Language Samples From Children Who Use Speech-Generating Devices: Making Sense of Small Samples and Utterance Length Purpose Mean length of utterance in morphemes (MLUm) is underreported in people who use augmentative and alternative communication (AAC). MLUm is difficult to measure in people who use AAC because of 2 challenges described in literature: the challenge of small language samples (difficulty collecting representative samples) and the challenge of ... Research Article
Research Article  |   August 15, 2017
Language Samples From Children Who Use Speech-Generating Devices: Making Sense of Small Samples and Utterance Length
 
Author Affiliations & Notes
  • Thomas Kovacs
    Department of Communication Science and Disorders, University of Pittsburgh, PA
  • Katya Hill
    Department of Communication Science and Disorders, University of Pittsburgh, PA
  • Disclosure: The authors have declared that no competing interests existed at the time of publication.
    Disclosure: The authors have declared that no competing interests existed at the time of publication. ×
  • Correspondence to Thomas Kovacs: TRK30@Pitt.edu
  • Editor: Krista Wilkinson
    Editor: Krista Wilkinson×
  • Associate Editor: Kathryn Drager
    Associate Editor: Kathryn Drager×
Article Information
Augmentative & Alternative Communication / Language Disorders / Research Articles
Research Article   |   August 15, 2017
Language Samples From Children Who Use Speech-Generating Devices: Making Sense of Small Samples and Utterance Length
American Journal of Speech-Language Pathology, August 2017, Vol. 26, 939-950. doi:10.1044/2017_AJSLP-16-0114
History: Received June 18, 2016 , Revised December 19, 2016 , Accepted March 17, 2017
 
American Journal of Speech-Language Pathology, August 2017, Vol. 26, 939-950. doi:10.1044/2017_AJSLP-16-0114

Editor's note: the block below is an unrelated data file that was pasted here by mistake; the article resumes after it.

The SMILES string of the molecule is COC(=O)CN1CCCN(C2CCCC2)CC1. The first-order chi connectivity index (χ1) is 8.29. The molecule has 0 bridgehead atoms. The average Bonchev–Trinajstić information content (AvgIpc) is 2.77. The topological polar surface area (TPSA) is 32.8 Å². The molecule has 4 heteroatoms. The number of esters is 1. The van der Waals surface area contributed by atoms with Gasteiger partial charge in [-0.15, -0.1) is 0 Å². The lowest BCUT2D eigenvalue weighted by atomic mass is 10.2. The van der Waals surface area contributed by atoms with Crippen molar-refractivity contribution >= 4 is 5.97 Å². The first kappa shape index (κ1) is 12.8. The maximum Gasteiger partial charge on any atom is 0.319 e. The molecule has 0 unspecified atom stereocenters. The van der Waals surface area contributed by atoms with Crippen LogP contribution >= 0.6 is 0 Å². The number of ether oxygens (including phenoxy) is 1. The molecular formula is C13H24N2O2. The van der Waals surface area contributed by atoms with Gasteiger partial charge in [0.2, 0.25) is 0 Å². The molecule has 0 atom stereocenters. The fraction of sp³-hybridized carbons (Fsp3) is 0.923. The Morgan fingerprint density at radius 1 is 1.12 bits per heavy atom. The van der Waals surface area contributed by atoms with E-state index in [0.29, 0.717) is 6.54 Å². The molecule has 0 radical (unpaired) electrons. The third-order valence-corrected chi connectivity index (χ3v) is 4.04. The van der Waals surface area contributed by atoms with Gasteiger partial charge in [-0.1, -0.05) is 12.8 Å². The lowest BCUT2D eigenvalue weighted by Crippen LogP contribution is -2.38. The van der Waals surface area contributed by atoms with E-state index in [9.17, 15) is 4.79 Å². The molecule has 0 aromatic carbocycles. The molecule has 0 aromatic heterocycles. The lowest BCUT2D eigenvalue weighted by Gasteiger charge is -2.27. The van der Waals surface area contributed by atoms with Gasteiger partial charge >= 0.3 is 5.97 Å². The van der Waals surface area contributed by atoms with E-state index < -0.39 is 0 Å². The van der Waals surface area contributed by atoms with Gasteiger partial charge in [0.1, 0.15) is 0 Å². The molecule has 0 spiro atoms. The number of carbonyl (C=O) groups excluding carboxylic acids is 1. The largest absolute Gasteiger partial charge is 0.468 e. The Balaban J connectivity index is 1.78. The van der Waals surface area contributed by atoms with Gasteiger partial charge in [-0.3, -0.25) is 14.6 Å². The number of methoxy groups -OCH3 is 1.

History: Received June 18, 2016; Revised December 19, 2016; Accepted March 17, 2017

Purpose Mean length of utterance in morphemes (MLUm) is underreported in people who use augmentative and alternative communication (AAC). MLUm is difficult to measure in people who use AAC because of 2 challenges described in literature: the challenge of small language samples (difficulty collecting representative samples) and the challenge of transcribing short utterances (difficulty transcribing 1-morpheme utterances). We tested solutions to both challenges in a corpus of language samples from children who use speech-generating devices.

Method The first challenge was addressed by adjusting the length of the sampling window to obtain representative language samples. The second challenge was addressed by using mean syntactic length (MSL) as an alternative to MLUm.

Results A 24-hour sample window consistently failed to yield representative samples. An extended 1-month sample window consistently yielded representative samples. A significant positive prediction of MLUm by MSL was found in a normative sample. Observed measures of MSL were used to predict MLUm in representative language samples from children who use AAC.

Conclusions Valid measures of utterance length in people who use AAC can be obtained using extended sampling windows and MSL. Research is needed to characterize the strengths and limitations of both solutions.

Acknowledgments
The authors wish to thank Sean, Roger, and their family for contributing the data to the AAC database for this analysis. This study was derived from the first author's PhD predissertation project in the Department of Communication Science and Disorders at the University of Pittsburgh. The authors would like to thank Mike Dickey, Connie Tompkins, and Helen Stickney for their guidance and feedback. This study was approved by the Institutional Review Board at the University of Pittsburgh, IRB protocol number PRO1001053. Parental consent and child participant assent were obtained. Portions of this research were presented in 2015 at the Clinical AAC Research Conference in Charlottesville, VA, and the American Speech-Language-Hearing Association Convention in Denver, CO.
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